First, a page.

Stolen Wolfe Creek meteorite heads home

Aaron Bunch
·2-min read

A rare basketball-sized Wolfe Creek meteorite missing for more than five years has found its way home.

The 300,000-year-old space rock was allegedly stolen from a North Queensland gift shop in June 2015 during a break-in.

It's now been handed back to Atherton's Crystal Caves store after police spotted it during a search of a Cairns property on Saturday.

"I am very curious about the journey the meteorite has had in the past five years, where it went and where it's been," manager Ghis Gallo said.

The 11kg meteor was donated to the store by a family friend who found it in 1973 while visiting Western Australia's Wolfe Creek Meteorite Crater National Park.

"He stumbled across it because his hat blew off into the crater ... he crawled down and that's when he found it," Ms Gallo said.

The rust-coloured metallic rock didn't stay in the shop's gallery for long, however. It was stolen just two weeks after being put on display.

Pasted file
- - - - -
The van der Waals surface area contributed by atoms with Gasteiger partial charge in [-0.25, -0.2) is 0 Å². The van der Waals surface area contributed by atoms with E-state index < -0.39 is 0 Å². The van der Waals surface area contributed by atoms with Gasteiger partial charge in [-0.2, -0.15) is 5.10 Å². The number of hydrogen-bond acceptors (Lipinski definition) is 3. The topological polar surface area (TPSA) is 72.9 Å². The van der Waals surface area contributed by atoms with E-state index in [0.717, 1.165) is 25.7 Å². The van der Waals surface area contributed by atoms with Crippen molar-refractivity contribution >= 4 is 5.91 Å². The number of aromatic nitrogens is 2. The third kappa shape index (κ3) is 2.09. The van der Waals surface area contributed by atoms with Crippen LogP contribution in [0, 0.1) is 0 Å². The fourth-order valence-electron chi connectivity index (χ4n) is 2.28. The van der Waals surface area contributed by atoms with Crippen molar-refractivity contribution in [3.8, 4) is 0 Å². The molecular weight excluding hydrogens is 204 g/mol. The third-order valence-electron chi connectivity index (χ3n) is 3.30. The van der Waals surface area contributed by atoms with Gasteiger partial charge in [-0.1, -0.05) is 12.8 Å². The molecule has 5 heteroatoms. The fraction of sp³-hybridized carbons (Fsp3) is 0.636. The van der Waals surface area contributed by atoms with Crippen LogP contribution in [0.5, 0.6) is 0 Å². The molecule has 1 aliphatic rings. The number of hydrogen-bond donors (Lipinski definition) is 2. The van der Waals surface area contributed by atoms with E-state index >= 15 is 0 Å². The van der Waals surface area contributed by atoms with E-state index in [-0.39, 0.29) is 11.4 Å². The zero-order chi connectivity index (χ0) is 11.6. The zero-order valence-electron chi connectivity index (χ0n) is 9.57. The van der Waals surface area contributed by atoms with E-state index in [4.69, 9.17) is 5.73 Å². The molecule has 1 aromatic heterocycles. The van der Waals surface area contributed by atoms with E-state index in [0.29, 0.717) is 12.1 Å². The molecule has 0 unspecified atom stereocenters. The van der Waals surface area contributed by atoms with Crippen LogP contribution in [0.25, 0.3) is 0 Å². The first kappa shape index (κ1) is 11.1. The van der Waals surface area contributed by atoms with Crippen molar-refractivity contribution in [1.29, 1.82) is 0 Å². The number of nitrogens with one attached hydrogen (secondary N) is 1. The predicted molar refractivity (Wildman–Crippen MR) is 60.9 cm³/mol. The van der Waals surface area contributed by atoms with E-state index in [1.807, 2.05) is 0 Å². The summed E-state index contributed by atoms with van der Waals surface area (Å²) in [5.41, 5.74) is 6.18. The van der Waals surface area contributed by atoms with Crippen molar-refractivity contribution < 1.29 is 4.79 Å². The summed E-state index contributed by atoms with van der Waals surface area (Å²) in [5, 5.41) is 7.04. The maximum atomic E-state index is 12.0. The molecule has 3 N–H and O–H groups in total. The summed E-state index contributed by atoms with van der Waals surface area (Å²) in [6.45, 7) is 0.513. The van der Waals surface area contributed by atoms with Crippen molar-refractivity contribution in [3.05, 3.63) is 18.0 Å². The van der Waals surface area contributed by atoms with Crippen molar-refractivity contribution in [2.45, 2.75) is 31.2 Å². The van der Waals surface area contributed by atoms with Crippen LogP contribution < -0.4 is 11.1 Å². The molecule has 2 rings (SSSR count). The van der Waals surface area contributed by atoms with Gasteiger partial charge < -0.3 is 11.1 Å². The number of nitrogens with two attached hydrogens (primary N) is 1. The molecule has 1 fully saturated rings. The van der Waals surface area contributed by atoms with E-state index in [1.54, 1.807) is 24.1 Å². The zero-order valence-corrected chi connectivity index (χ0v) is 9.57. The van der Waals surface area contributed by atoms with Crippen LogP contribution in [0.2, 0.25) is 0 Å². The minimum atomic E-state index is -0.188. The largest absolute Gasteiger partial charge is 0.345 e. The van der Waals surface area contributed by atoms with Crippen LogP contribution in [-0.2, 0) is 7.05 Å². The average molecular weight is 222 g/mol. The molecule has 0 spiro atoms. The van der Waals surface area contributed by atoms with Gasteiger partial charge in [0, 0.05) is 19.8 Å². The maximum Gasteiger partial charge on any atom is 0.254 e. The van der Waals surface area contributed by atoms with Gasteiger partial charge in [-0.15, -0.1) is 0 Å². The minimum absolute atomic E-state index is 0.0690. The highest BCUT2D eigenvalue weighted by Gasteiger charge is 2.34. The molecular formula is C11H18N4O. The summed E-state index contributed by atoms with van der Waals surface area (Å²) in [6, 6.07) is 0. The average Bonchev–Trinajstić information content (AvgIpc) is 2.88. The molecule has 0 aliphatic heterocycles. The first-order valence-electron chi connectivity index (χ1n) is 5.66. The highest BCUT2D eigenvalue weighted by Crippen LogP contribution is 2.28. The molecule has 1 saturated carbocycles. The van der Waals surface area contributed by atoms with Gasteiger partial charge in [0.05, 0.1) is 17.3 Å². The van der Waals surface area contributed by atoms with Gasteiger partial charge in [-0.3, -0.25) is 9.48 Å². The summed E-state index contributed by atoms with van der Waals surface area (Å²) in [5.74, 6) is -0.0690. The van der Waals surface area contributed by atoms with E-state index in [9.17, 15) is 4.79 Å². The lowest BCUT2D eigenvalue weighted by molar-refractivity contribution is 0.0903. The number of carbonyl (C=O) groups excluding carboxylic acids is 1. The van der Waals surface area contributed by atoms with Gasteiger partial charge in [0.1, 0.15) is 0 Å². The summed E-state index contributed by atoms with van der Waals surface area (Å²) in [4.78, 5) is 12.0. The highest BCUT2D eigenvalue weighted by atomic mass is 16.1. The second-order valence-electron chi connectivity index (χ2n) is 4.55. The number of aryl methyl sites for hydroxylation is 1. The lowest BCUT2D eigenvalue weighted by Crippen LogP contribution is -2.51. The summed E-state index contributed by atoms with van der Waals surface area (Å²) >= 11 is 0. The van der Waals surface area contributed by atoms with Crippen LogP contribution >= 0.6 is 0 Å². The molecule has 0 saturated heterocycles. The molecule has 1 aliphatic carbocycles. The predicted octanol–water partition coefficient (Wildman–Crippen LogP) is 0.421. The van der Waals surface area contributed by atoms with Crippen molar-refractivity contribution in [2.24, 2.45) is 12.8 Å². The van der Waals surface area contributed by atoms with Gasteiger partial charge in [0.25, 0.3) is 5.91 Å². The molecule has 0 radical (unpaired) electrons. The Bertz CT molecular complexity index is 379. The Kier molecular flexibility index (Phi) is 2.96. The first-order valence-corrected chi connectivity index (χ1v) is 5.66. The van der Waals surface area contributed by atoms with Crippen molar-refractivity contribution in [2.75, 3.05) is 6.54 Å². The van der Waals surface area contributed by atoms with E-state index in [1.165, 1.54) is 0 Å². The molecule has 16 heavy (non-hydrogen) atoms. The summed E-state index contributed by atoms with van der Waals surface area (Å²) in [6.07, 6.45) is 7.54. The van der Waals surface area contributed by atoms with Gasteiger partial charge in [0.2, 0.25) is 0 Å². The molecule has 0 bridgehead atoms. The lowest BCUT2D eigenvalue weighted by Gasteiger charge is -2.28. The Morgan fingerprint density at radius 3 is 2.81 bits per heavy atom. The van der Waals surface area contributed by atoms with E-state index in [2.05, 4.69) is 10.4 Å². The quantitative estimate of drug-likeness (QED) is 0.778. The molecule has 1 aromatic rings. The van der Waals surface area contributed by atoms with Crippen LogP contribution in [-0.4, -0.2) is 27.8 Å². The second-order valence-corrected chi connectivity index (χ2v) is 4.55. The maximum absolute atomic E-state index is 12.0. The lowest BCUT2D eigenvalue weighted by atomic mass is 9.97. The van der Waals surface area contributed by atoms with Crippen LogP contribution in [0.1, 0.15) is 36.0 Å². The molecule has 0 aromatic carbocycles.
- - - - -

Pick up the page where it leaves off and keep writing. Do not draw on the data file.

"Australian specimens are hard to come by ... especially in that size and quality," Ms Gallo said.

She said it's likely the thieves thought they could break the rock up into smaller pieces and sell them off.

They've hacked into it," she said.

"(But) I think they worked out that's not how meteorites work, it's not worth anything in smaller bits.

"It's worth something as a whole specimen.

"It's covered in dirt, so I wonder if someone tried to bury it ... maybe they thought it would grow," she joked.

Ms Gallo said the meteorite was valued at $20,000 but couldn't be sold because it came from a national park.

A 46-year-old man has been charged with receiving tainted property and the meteorite is back on display in the store's gallery.

The man is scheduled to appear in Cairns Magistrates Court on November 25.

The Wolfe Creek Crater is reportedly the second-largest meteorite impact site in the world.

It's located about 700km inland from Broome in the East Kimberley region.

Scientists believe the meteorite that formed it was likely to have weighed about 50,000 tonnes.

The crater site is thought to be about 300,000 years old.